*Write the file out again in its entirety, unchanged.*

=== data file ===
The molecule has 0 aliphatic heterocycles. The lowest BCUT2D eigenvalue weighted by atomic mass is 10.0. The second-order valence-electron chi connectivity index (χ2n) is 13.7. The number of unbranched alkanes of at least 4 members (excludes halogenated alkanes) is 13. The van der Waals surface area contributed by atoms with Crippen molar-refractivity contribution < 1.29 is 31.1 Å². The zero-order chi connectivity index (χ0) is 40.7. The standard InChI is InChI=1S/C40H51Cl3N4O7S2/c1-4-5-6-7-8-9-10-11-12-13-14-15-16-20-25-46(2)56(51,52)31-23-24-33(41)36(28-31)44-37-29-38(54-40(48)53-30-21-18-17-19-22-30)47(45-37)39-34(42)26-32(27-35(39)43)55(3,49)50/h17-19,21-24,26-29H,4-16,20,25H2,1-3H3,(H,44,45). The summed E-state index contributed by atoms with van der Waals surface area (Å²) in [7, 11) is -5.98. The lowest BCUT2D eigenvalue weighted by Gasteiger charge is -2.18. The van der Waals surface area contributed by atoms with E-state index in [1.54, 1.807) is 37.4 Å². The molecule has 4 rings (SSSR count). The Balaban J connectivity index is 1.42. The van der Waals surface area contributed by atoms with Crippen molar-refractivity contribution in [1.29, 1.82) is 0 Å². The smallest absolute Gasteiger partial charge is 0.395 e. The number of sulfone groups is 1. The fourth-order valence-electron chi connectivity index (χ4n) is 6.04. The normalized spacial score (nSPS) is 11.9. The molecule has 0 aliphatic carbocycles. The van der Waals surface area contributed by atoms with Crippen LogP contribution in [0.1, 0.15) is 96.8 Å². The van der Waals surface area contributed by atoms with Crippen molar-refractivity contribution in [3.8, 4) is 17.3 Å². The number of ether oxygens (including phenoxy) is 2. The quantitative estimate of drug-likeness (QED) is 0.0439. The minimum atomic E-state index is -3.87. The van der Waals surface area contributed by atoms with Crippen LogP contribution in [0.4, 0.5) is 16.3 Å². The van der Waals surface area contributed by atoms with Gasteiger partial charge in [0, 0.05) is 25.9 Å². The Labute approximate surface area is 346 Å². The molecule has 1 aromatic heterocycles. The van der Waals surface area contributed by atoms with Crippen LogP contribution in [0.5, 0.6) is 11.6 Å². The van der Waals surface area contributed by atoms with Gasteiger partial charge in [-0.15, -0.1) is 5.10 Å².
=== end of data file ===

The molecule has 0 aliphatic heterocycles. The lowest BCUT2D eigenvalue weighted by atomic mass is 10.0. The second-order valence-electron chi connectivity index (χ2n) is 13.7. The number of unbranched alkanes of at least 4 members (excludes halogenated alkanes) is 13. The van der Waals surface area contributed by atoms with Crippen molar-refractivity contribution < 1.29 is 31.1 Å². The zero-order chi connectivity index (χ0) is 40.7. The standard InChI is InChI=1S/C40H51Cl3N4O7S2/c1-4-5-6-7-8-9-10-11-12-13-14-15-16-20-25-46(2)56(51,52)31-23-24-33(41)36(28-31)44-37-29-38(54-40(48)53-30-21-18-17-19-22-30)47(45-37)39-34(42)26-32(27-35(39)43)55(3,49)50/h17-19,21-24,26-29H,4-16,20,25H2,1-3H3,(H,44,45). The summed E-state index contributed by atoms with van der Waals surface area (Å²) in [7, 11) is -5.98. The lowest BCUT2D eigenvalue weighted by Gasteiger charge is -2.18. The van der Waals surface area contributed by atoms with E-state index in [1.54, 1.807) is 37.4 Å². The molecule has 4 rings (SSSR count). The Balaban J connectivity index is 1.42. The van der Waals surface area contributed by atoms with Crippen molar-refractivity contribution in [1.29, 1.82) is 0 Å². The smallest absolute Gasteiger partial charge is 0.395 e. The number of sulfone groups is 1. The fourth-order valence-electron chi connectivity index (χ4n) is 6.04. The normalized spacial score (nSPS) is 11.9. The molecule has 0 aliphatic carbocycles. The van der Waals surface area contributed by atoms with Crippen LogP contribution in [0.1, 0.15) is 96.8 Å². The van der Waals surface area contributed by atoms with Crippen molar-refractivity contribution in [3.8, 4) is 17.3 Å². The number of ether oxygens (including phenoxy) is 2. The quantitative estimate of drug-likeness (QED) is 0.0439. The minimum atomic E-state index is -3.87. The van der Waals surface area contributed by atoms with Crippen LogP contribution in [0.4, 0.5) is 16.3 Å². The van der Waals surface area contributed by atoms with Gasteiger partial charge in [0, 0.05) is 25.9 Å². The Labute approximate surface area is 346 Å². The molecule has 1 aromatic heterocycles. The van der Waals surface area contributed by atoms with Crippen LogP contribution in [0.5, 0.6) is 11.6 Å². The van der Waals surface area contributed by atoms with Gasteiger partial charge in [-0.15, -0.1) is 5.10 Å².